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    worldcat.org/title/spandau-the-secret-diaries/oclc/… this very useful site searches for it in all libraries. Worldwide. Looks like it's fairly common so you could get your hands on a copy, depending on how badly you want to. – Ne Mo Mar 11 '17 at 23:27

I am not sure what Hitler did know about the political details of Spain and I certainly cannot be sure of what he was thinking, so I will just laid out some data and thoughts:

  • While Franco's side is usually labeled as "fascist", the truth is that it was a blend of forces, including the Church, traditionalists and monarchists of several branches, grand capitalists, militarists and "true" fascists (the Falange). Franco himself was certainly from the militarist branch, and his political adscriptions has been considered as just "Francoist".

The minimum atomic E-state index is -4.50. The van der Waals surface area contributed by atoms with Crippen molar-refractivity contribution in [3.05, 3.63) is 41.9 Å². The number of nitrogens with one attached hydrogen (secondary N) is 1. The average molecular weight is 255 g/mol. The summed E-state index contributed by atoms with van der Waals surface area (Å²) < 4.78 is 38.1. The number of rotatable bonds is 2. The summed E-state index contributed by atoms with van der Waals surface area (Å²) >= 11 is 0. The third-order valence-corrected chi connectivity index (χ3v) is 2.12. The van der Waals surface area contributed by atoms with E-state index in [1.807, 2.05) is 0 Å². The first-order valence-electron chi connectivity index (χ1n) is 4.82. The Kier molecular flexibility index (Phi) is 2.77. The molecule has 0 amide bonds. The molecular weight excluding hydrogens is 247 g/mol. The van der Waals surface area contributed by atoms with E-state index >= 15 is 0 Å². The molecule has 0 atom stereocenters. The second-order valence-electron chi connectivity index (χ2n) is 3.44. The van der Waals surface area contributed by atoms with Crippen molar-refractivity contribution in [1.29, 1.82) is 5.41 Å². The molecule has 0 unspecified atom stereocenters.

• From the beginning of the regime, it was clear that the government was under the control of Franco and not of Falange1. While Franco did use many Falange members in his government at the beginning, he had no problem replacing them with other factions after the fall of Hitler.

  • As the NSDAP did, Falange was not only anticommunist but also had an anticapitalist program, proposing to curb the capistalists power. That part was silently dropped under Franco regime2. So, while Hitler and Franco had lots of things in common (militarism, anticommunism, antisemitism, etc.) they did not feel very close one from the other...